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12 pages, 1749 KiB  
Review
Nodular/Keloidal Scleroderma with No Systemic Involvement—A Case Report and a Review of the Literature
by Ioana Irina Trufin, Loredana Ungureanu, Salomea-Ruth Halmágyi, Adina Patricia Apostu and Simona Corina Șenilă
J. Clin. Med. 2024, 13(9), 2662; https://doi.org/10.3390/jcm13092662 - 1 May 2024
Viewed by 975
Abstract
Nodular or keloidal scleroderma is a rare condition with unclear cause and sporadic mentions in the medical literature. It was first recognized in the 19th century, yet its classification is still debated due to the limited number of reported cases. This rare variant [...] Read more.
Nodular or keloidal scleroderma is a rare condition with unclear cause and sporadic mentions in the medical literature. It was first recognized in the 19th century, yet its classification is still debated due to the limited number of reported cases. This rare variant of scleroderma is associated with either progressive systemic sclerosis or localized morphea. Clinically, it presents with asymptomatic nodules or plaques, resembling spontaneous keloid formation, often found on the trunk and proximal extremities. Recent literature reviews show a predominance of women with a mean age of 44 years. Diagnosis relies on clinical and histopathological findings, which usually show overlapping features of both scleroderma and true keloids, secondarily to an excessive fibrosing reaction attributed to collagen formation. We present an unusual case of a 70-year-old female patient who displayed the coexistence of two distinct subtypes of morphea (nodular/keloidal and linear), and exclusive skin involvement, which contrasts with the typical presentation of nodular/keloidal scleroderma, often associated with organ-specific disease. However, recent publications have diverged from previous ones regarding systemic sclerosis, with no systemic involvement reported between 2018 and 2024, which we evaluated in our descriptive literature review. With less than 50 cases reported in total, our case underlines the importance of recognizing this rare disease, ensuring appropriate evaluation, treatment, and follow-up. Full article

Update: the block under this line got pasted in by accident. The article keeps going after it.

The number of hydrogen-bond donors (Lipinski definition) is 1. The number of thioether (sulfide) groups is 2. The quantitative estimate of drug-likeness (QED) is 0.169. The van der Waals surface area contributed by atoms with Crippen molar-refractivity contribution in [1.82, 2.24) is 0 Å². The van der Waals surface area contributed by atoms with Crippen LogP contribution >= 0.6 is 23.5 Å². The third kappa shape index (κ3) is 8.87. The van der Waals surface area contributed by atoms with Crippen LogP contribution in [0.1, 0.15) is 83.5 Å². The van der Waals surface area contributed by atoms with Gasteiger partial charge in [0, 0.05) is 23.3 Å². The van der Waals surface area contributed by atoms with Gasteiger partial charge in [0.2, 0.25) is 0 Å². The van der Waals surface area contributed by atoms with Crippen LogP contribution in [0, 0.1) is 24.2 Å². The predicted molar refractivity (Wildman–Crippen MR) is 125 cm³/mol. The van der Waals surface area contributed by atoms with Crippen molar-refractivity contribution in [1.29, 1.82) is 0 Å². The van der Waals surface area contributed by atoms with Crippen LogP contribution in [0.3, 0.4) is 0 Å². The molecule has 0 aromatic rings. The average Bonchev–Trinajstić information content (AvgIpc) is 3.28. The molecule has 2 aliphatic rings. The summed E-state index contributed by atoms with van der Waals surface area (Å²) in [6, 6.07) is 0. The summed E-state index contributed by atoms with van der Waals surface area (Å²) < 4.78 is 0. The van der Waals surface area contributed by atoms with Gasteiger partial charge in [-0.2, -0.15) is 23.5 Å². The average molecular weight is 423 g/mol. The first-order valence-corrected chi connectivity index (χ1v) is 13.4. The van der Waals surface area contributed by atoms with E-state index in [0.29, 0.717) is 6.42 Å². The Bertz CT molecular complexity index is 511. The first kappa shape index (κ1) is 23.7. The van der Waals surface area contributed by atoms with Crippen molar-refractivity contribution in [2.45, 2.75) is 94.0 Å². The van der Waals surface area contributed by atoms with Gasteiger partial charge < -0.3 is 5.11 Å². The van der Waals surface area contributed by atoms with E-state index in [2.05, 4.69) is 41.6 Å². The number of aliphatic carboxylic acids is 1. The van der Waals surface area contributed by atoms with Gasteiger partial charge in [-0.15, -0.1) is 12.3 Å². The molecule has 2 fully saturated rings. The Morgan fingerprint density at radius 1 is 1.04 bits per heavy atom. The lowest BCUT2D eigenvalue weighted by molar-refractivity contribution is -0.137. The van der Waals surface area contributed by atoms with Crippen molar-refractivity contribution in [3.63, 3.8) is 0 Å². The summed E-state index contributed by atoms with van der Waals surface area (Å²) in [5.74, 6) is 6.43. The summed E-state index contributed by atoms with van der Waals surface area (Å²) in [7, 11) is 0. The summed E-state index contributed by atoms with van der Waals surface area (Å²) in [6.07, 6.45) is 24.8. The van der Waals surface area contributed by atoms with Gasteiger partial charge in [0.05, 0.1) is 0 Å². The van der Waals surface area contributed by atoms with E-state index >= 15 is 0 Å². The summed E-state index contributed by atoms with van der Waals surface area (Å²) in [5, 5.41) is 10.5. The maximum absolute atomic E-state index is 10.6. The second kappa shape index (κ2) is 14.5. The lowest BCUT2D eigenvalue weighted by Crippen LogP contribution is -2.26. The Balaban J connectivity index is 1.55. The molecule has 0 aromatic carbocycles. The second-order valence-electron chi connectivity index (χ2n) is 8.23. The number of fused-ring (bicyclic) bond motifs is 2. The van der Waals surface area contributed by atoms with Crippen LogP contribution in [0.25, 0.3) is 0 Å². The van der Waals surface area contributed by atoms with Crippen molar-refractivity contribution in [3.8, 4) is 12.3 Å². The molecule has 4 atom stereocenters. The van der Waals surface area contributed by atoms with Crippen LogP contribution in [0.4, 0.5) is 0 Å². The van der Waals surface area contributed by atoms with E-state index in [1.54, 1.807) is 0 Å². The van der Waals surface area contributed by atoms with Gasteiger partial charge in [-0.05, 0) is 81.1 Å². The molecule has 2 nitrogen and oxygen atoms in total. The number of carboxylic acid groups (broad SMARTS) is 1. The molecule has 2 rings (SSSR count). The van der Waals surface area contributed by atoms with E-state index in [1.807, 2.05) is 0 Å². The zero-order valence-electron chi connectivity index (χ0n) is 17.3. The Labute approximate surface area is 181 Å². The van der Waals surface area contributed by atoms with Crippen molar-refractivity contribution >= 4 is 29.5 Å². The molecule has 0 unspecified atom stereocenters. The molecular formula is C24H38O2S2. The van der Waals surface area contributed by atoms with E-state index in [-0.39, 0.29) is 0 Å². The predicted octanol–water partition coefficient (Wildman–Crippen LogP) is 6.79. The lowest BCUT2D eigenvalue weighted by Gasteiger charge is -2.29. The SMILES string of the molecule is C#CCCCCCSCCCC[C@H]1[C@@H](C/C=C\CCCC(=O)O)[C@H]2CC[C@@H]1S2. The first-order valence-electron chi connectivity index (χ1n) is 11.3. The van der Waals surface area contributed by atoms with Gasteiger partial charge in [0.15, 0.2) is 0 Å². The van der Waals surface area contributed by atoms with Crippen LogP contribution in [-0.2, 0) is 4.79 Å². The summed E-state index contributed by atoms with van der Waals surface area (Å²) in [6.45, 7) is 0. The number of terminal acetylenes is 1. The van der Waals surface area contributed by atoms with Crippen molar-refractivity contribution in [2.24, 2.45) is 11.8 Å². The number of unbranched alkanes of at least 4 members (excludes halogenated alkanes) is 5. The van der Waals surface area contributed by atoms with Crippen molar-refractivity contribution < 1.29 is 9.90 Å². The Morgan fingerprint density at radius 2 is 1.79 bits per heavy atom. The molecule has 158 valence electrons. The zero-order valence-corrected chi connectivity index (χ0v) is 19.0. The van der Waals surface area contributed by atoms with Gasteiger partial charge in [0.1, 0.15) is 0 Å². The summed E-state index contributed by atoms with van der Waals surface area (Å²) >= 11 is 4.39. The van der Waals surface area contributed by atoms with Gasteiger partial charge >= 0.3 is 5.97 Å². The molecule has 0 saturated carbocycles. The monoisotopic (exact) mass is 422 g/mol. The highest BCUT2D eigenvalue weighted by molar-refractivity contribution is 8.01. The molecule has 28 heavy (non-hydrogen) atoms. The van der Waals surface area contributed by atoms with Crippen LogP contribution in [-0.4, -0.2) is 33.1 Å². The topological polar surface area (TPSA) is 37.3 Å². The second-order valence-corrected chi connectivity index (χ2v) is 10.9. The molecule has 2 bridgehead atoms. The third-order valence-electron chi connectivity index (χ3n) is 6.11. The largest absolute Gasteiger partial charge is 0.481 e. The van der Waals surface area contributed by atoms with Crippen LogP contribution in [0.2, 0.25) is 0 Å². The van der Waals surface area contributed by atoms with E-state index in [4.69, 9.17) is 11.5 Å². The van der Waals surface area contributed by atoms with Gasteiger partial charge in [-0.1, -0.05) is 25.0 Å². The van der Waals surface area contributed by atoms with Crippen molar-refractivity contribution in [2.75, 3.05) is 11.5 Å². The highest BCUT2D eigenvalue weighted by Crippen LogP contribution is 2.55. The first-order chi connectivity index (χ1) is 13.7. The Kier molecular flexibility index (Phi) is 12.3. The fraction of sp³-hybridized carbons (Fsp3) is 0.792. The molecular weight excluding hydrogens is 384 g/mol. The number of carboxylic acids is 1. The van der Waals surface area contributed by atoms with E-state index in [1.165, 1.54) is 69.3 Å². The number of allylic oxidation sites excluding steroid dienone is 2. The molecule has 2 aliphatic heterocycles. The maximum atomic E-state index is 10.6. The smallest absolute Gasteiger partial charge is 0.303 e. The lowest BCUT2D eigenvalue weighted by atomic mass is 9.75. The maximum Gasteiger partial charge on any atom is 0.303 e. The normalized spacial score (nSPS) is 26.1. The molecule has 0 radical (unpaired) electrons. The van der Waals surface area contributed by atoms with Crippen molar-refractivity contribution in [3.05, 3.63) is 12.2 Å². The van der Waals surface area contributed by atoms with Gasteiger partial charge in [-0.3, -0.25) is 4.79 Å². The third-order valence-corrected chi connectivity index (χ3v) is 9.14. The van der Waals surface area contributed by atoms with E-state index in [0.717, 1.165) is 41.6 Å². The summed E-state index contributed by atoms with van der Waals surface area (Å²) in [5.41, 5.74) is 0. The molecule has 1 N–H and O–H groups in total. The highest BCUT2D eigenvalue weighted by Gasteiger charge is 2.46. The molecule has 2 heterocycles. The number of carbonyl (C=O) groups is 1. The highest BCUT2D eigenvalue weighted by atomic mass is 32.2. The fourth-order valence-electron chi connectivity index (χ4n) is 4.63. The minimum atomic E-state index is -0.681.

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21 pages, 3564 KiB  
Review
The Spectrum of Cutaneous Manifestations in Lupus Erythematosus: A Comprehensive Review
by Aleksandra Fijałkowska, Marcelina Kądziela and Agnieszka Żebrowska
J. Clin. Med. 2024, 13(8), 2419; https://doi.org/10.3390/jcm13082419 - 21 Apr 2024
Viewed by 1917
Abstract
Lupus erythematosus (LE) is an autoimmune inflammatory disease with complex etiology. LE may present as a systemic disorder affecting multiple organs or be limited solely to the skin. Cutaneous LE (CLE) manifests with a wide range of skin lesions divided into acute, subacute [...] Read more.
Lupus erythematosus (LE) is an autoimmune inflammatory disease with complex etiology. LE may present as a systemic disorder affecting multiple organs or be limited solely to the skin. Cutaneous LE (CLE) manifests with a wide range of skin lesions divided into acute, subacute and chronic subtypes. Despite classic forms of CLE, such as malar rash or discoid LE, little-known variants may occur, for instance hypertrophic LE, chilblain LE and lupus panniculitis. There are also numerous non-specific manifestations including vascular abnormalities, alopecia, pigmentation and nail abnormalities or rheumatoid nodules. Particular cutaneous manifestations correlate with disease activity and thus have great diagnostic value. However, diversity of the clinical picture and resemblance to certain entities delay making an accurate diagnosis The aim of this review is to discuss the variety of cutaneous manifestations and indicate the clinical features of particular CLE types which facilitate differential diagnosis with other dermatoses. Although in diagnostically difficult cases histopathological examination plays a key role in the differential diagnosis of LE, quick and accurate diagnosis ensures adequate therapy implementation and high quality of life for patients. Cooperation between physicians of various specialties is therefore crucial in the management of patients with uncommon and photosensitive skin lesions. Full article